Case: 16-3229 Document: 22-2 Filed: 01/27/2017 Page: 1 NOT RECOMMENDED FOR PUBLICATION File Name: 17a0081n.06 No. 16-3229 FILED UNITED STATES COURT OF APPEALS FOR THE SIXTH CIRCUIT UNITED STATES OF AMERICA, Plaintiff-Appellee, v. KEVIN R. LUMPKIN, Defendant-Appellant. BEFORE: ) ) ) ) ) ) ) ) ) ) ) Jan 27, 2017 DEBORAH S. HUNT, Clerk ON APPEAL FROM THE UNITED STATES DISTRICT COURT FOR THE NORTHERN DISTRICT OF OHIO GIBBONS, ROGERS, and McKEAGUE, Circuit Judges. ROGERS, Circuit Judge. A jury found Kevin Lumpkin guilty of two counts of selling a firearm to a convicted felon, in violation of 18 U.S.C. § 922(d)(1). As an element of the crime, Lumpkin must have known or had reasonable cause to believe that the purchasers were under indictment for or had been convicted of a crime punishable by over a year of imprisonment. At trial, the prosecution presented circumstantial evidence of such knowledge. Lumpkin now appeals his conviction, arguing that there was insufficient evidence for the jury to find knowledge. He also alleges that he received an unfair trial because an FBI agent told the jury he did not believe Lumpkin was telling the truth about the guns in question during a taped interview. A reasonable jury could have found Lumpkin guilty based on the circumstantial evidence of knowledge presented at trial, and the district court did not plainly err by allowing the FBI agent’s testimony. Case: 16-3229 Document: 22-2 Filed: 01/27/2017 Page: 2 No. 16-3229, United States v. Lumpkin Kevin Lumpkin, a police officer in North Randall, Ohio, met Michelle Devine and Calvin Kelly in the summer of 2010, when Kelly and Devine were in a relationship and lived together. During that time, Lumpkin visited their house a few times a week to buy marijuana from and smoke it with Kelly. Also at that time, Kelly was in and out of court due to a pending criminal case and was eventually placed on probation. Devine testified that Lumpkin was around while Kelly discussed his legal troubles. In particular, Kelly once expressed concern that he would fail his drug test because he was still smoking marijuana while on probation, and Lumpkin told him he could buy an antioxidant from a drug store to help pass the test. In February 2011, a thief broke into Kelly’s and Devine’s house while they were present. Kelly was shot, and Devine was pistol-whipped. The thief stole cash from the couple’s safe. The two kept a lot of cash in the house because Kelly was paid in cash for selling marijuana and Devine was paid in cash for preparing fraudulent tax returns. In fact, Devine prepared a false tax return for Lumpkin—in which he claimed a dependent he did not support—in 2011. After this home invasion, Lumpkin installed a home security system for Kelly and Devine. Lumpkin also sold the couple guns around this time, including a sawed-off shotgun, a .22 revolver, and a Ruger .380 handgun, as well as body armor. Then came the gun sales for which Lumpkin was ultimately convicted. On May 23, 2011, Lumpkin purchased a Hi-Point rifle and a Bushmaster rifle from Atlantic Gun and Tackle. Lumpkin then sold these rifles to Kelly for $2,000, according to Kelly, or $3,000, according to Devine. The Hi-Point’s retail value was between $300 and $320, and the Bushmaster’s was between $800 and $900. While responding to a domestic incident at Kelly’s and Devine’s home in 2013, police found a gun box that matched the Hi-Point rifle in the couple’s basement. Kelly eventually turned the Hi-Point over to FBI investigators. -2- Case: 16-3229 Document: 22-2 Filed: 01/27/2017 Page: 3 No. 16-3229, United States v. Lumpkin Lumpkin also purchased a Ruger handgun for $349.99 from Fin Feather Fur Outfitters on February 12, 2012. He then sold the Ruger to Devine for $650. Devine testified that Lumpkin did not hesitate when selling her the gun and instructed her to call him first, not the police, if she ever had to use it. The police ended up recovering the Ruger from a third party during a traffic stop in 2014. When the police asked Lumpkin about the gun, he said he had sold it to a coworker in 2010, but could not provide the name or contact information for the man who bought it. During the federal investigation into these gun sales, FBI agents Mike Haynie and Paul Cruz interviewed Lumpkin at his house. The prosecution played a tape recording of the interview at trial. In the recording, Lumpkin told the agents he had placed the Hi-Point rifle in an ottoman in his living room but did not know where it ended up after that. At one point, the prosecution stopped the recording and asked Agent Haynie: “Can you describe, Agent Haynie, at this point in the interview the demeanor of Mr. Lumpkin?” He responded: “Mr. Lumpkin became—appeared to become more evasive the more evidence we presented to him.” Later on, the prosecution again stopped the tape and asked Haynie: “Agent, based on this interview and the statements made, do you believe that?” Haynie responded: “I do not.” The prosecution asked again: “You do not believe he’s being honest?” Haynie responded: “I do not.” Defense counsel did not object to this questioning at trial. The jury found Lumpkin guilty of two counts of unlawfully selling a firearm to a felon in violation of 18 U.S.C. § 922(d)(1). The first count was based on the Hi-Point sale to Kelly, and the second involved the Ruger sale to Devine. At trial, it was undisputed that Kelly and Devine were convicted felons by the time Lumpkin sold the guns to them—Devine was convicted of aggravated theft, a fourth-degree felony, in 2005, and Kelly pled guilty to receiving stolen -3- Case: 16-3229 Document: 22-2 Filed: 01/27/2017 Page: 4 No. 16-3229, United States v. Lumpkin property, a felony, in 2010. Rather, Lumpkin’s defense was that he did not know or have reasonable cause to believe that the two were convicted felons, as required by the statute. Lumpkin now appeals on that basis. He also argues that he received an unfair trial due to Agent Haynie’s testimony. The trial evidence was sufficient to sustain the jury’s verdict. A person convicted under 18 U.S.C. § 922(d)(1) must have known or had reasonable cause to believe that the buyer was “under indictment for, or has been convicted in any court of, a crime punishable by imprisonment for a term exceeding one year.” So long as, viewing the facts in the light most favorable to the prosecution, any reasonable jury could find beyond a reasonable doubt that the defendant satisfied this element, the conviction stands. See United States v. Volkman, 797 F.3d 377, 390 (6th Cir. 2015). Direct testimony that the criminal defendant knew he was selling to a convicted felon is not necessary; circumstantial evidence of knowledge is sufficient. See United States v. Gjergji, 567 F. App’x 728, 733 (11th Cir. 2014). Despite the fact that no trial witness stated Lumpkin knew that Kelly and Devine were felons, there was ample circumstantial evidence from which the jury could reasonably infer that fact. It was reasonable for the jury to conclude, from the circumstances of the gun sales, combined with Lumpkin’s knowledge of Kelly’s and Devine’s lifestyle, that Lumpkin knew, or at least had reasonable cause to believe, that the two were convicted felons. Lumpkin knew that Kelly sold and smoked marijuana. Lumpkin was also around when Kelly discussed his criminal legal issues, including being on probation. Furthermore, Lumpkin knew that Devine engaged in illegal activity because Devine prepared a false tax return for him in 2011. Lumpkin also knew that the couple had experienced at least one home invasion, spurred by their keeping a lot of cash at their house, because he installed a home security system for them after the burglary. -4- Case: 16-3229 Document: 22-2 Filed: 01/27/2017 Page: 5 No. 16-3229, United States v. Lumpkin With all this knowledge, Lumpkin sold guns and a related item to Kelly and Devine without hesitation—including, in addition to the sales for which Lumpkin was convicted, another rifle, two more handguns, a sawed-off shotgun, and a bullet-proof vest. Perhaps most significant is the fact that Lumpkin charged Devine and Kelly significantly more than retail value for the guns. Whereas the Hi-Point and Bushmaster, combined, were worth $1,100 to $1,220, Kelly paid $2,000 or $3,000 for the rifles, or between $780 and $1,900 more than the guns were worth. Additionally, Devine paid Lumpkin $300 more than Lumpkin paid for the Ruger. These upcharges indicate that Lumpkin knew Kelly and Devine could not buy firearms through an ordinary market. The fact that Lumpkin told Devine to call him first, not the police, should she ever need to use the Ruger is further indication that Lumpkin knew the purchasers could not buy firearms legally. Furthermore, Lumpkin lied to the police about how he disposed of the Ruger when it was found at a traffic stop in 2014. These unusual characteristics of the firearm sales, considered together with Lumpkin’s knowledge of Kelly’s and Devine’s criminal activities, are enough to lead a reasonable jury to conclude that Lumpkin knew or had reasonable cause to believe he was selling to convicted felons. The fact that Devine had entered into a plea agreement with the government, which included cooperating in the case against Lumpkin, and that Kelly may have had a similar motive to “lie” to avoid prosecution, makes no difference. This court does not weigh witnesses’ credibility when examining the sufficiency of the evidence on appeal. United States v. Paige, 470 F.3d 603, 608 (6th Cir. 2006). To the extent that Lumpkin argues that the jury’s verdict was against the manifest weight of the evidence, such a challenge has been forfeited because Lumpkin did not move below for a new trial on that basis. See United States v. Lutz, 154 F.3d 581, 589 (6th Cir. 1998). -5- Case: 16-3229 Document: 22-2 Filed: 01/27/2017 Page: 6 No. 16-3229, United States v. Lumpkin With respect to Lumpkin’s second issue, the district court did not plainly err by allowing Agent Haynie to testify about his impression of Lumpkin’s sincerity during the FBI interview. Defense counsel did not object to the prosecution’s questioning or Haynie’s answers at trial. This court is therefore limited to plain error review. United States v. Oliver, 397 F.3d 369, 375– 76 (6th Cir. 2005). “A ‘plain error’ is an error that is clear or obvious, and if it affects substantial rights, it may be noticed by an appellate court.” United States v. Barajas-Nunez, 91 F.3d 826, 830 (6th Cir. 1996). Because Haynie’s challenged testimony was brief and based on personal knowledge, admitting it was not “clear or obvious” error. Lumpkin’s challenge to the testimony appears based on Haynie’s status as an expert.1 But Haynie was a fact witness. He was the actual interviewer when the tape was made, and he did not base his opinion as to truthfulness on his experience. This entirely distinguishes various cases cited by Lumpkin involving an expert’s testimony under Fed. R. Evid. 702, where the expert was in no better position than the jury to observe the trial or taped statements. Opinion testimony by a lay witness is covered by Fed. R. of Evid. 701. (“If a witness is not testifying as an expert, testimony in the form of an opinion is limited to one that is: (a) rationally based on the witness’s perception; (b) helpful to clearly understanding the witness’s testimony or to determining a fact in issue; and (c) not based in scientific, technical, or other specialized knowledge within the scope of Rule 702.”). There is a legitimate issue whether Haynie’s opinion was admissible under that rule. But even if the evidence might have been excluded, its admission was not plain error. Any error was not clear or obvious. The reference to Lumpkin’s truthfulness was brief and a small part of the overall evidence against him. 1 The legal premise of Lumpkin’s challenge to Haynie’s testimony is unclear. Lumpkin states that he “was denied a fair trial” by the testimony, which sounds like a due process challenge, but Lumpkin never actually refers to the Due Process Clause. He could also be raising a Fed. R. Evid. 701 or 403 challenge. Regardless of the basis for Lumpkin’s challenge, however, the district court did not plainly err by allowing the testimony. -6- Case: 16-3229 Document: 22-2 Filed: 01/27/2017 Page: 7 No. 16-3229, United States v. Lumpkin Admission of Haynie’s opinion did not violate substantial rights or have a substantial influence on the outcome. The judgment of the district court is affirmed. -7-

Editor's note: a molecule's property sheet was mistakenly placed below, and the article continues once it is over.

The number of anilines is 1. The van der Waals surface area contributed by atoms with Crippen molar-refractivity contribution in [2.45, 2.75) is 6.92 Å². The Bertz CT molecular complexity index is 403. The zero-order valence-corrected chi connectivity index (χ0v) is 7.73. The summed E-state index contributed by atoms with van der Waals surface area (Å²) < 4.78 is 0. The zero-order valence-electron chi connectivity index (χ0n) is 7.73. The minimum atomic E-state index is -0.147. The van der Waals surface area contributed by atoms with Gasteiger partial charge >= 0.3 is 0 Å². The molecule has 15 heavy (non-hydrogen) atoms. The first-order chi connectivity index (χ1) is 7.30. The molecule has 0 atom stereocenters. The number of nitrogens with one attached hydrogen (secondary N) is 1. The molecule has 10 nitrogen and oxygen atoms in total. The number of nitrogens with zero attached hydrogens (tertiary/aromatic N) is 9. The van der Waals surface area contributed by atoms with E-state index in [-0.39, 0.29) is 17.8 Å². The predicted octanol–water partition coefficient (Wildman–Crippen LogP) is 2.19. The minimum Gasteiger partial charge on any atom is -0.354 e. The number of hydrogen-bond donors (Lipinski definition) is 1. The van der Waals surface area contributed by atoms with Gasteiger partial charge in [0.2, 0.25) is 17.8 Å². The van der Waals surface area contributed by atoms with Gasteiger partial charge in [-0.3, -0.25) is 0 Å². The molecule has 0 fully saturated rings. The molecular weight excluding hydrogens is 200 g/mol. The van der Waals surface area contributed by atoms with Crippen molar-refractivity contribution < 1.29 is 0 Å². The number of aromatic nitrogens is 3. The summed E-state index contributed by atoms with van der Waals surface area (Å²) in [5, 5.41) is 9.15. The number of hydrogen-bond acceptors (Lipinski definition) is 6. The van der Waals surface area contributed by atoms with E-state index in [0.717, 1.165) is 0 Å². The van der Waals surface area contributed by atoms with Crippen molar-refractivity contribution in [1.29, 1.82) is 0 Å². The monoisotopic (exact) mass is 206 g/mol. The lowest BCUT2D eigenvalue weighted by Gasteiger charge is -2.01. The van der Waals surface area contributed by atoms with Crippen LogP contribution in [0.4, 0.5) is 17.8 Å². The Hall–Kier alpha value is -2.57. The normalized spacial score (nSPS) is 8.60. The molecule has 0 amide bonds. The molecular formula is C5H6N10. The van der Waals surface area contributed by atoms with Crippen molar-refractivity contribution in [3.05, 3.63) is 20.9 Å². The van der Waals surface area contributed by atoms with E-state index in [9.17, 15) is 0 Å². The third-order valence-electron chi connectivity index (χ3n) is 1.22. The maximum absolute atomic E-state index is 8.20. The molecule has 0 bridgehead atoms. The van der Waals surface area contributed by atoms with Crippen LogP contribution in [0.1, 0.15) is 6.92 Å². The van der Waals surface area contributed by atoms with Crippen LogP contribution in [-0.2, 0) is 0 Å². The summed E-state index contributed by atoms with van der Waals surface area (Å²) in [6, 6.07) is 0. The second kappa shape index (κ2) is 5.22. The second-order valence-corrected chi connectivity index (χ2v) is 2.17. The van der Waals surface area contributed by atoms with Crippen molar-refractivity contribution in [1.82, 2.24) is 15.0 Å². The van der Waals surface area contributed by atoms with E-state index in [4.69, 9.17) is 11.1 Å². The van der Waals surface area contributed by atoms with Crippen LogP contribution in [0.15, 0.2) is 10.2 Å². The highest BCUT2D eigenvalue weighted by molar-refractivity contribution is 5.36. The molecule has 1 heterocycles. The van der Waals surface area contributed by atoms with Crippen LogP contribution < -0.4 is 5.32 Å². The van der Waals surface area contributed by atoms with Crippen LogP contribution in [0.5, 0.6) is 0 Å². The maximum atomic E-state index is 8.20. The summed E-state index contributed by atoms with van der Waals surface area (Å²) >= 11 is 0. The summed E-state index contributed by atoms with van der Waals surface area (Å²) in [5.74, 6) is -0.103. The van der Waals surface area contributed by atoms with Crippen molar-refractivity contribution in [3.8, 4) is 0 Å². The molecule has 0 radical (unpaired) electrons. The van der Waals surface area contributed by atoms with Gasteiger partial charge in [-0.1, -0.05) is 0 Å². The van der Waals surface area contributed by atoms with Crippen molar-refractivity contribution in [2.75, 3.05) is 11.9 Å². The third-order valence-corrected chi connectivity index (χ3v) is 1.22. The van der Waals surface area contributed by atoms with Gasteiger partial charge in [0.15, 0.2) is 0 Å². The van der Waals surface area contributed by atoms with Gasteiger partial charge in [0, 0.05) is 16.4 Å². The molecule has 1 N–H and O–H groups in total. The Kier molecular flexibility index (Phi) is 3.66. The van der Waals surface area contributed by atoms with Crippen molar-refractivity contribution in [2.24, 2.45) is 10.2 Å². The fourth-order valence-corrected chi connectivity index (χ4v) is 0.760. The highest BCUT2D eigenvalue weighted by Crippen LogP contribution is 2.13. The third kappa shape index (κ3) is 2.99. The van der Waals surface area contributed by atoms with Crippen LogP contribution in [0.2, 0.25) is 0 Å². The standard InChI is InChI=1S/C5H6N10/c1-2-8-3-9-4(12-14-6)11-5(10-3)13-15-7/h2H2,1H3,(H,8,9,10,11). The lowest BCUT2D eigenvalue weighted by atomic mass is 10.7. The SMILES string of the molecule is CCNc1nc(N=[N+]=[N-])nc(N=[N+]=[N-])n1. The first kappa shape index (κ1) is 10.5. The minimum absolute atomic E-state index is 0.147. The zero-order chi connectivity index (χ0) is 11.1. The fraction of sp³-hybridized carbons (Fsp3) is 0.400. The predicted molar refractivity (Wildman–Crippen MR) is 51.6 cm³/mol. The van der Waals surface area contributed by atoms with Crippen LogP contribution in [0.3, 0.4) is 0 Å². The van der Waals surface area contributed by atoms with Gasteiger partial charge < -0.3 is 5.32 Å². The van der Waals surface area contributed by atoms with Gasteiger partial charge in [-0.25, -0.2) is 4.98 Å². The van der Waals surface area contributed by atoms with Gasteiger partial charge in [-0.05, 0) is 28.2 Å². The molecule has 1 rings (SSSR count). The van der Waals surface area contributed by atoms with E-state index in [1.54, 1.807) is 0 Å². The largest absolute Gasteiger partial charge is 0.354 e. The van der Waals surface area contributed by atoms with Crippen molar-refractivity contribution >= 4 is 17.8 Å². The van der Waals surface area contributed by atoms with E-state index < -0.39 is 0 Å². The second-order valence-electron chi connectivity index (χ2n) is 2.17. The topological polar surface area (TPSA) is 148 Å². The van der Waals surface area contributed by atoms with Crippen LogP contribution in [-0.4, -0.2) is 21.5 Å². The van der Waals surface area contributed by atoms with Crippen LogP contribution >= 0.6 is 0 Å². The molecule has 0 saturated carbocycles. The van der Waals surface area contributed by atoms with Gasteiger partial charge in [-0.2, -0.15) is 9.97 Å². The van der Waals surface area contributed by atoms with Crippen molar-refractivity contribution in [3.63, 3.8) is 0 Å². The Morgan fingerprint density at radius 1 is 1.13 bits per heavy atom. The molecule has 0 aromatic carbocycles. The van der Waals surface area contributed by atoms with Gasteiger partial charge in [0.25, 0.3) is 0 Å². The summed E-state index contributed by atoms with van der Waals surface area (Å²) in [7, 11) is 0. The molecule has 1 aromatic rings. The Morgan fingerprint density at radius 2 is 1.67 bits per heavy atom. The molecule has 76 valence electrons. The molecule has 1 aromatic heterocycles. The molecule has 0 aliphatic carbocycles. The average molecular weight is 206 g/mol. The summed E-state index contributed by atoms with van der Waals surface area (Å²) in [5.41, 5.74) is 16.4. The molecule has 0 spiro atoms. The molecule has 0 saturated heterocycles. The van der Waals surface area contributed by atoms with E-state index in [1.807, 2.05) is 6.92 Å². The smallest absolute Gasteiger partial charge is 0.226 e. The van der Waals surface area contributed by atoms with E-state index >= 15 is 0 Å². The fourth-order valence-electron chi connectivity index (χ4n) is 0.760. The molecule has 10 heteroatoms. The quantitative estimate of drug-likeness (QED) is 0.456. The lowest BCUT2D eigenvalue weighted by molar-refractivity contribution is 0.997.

Disclaimer: Justia Dockets & Filings provides public litigation records from the federal appellate and district courts. These filings and docket sheets should not be considered findings of fact or liability, nor do they necessarily reflect the view of Justia.

Why Is My Information Online?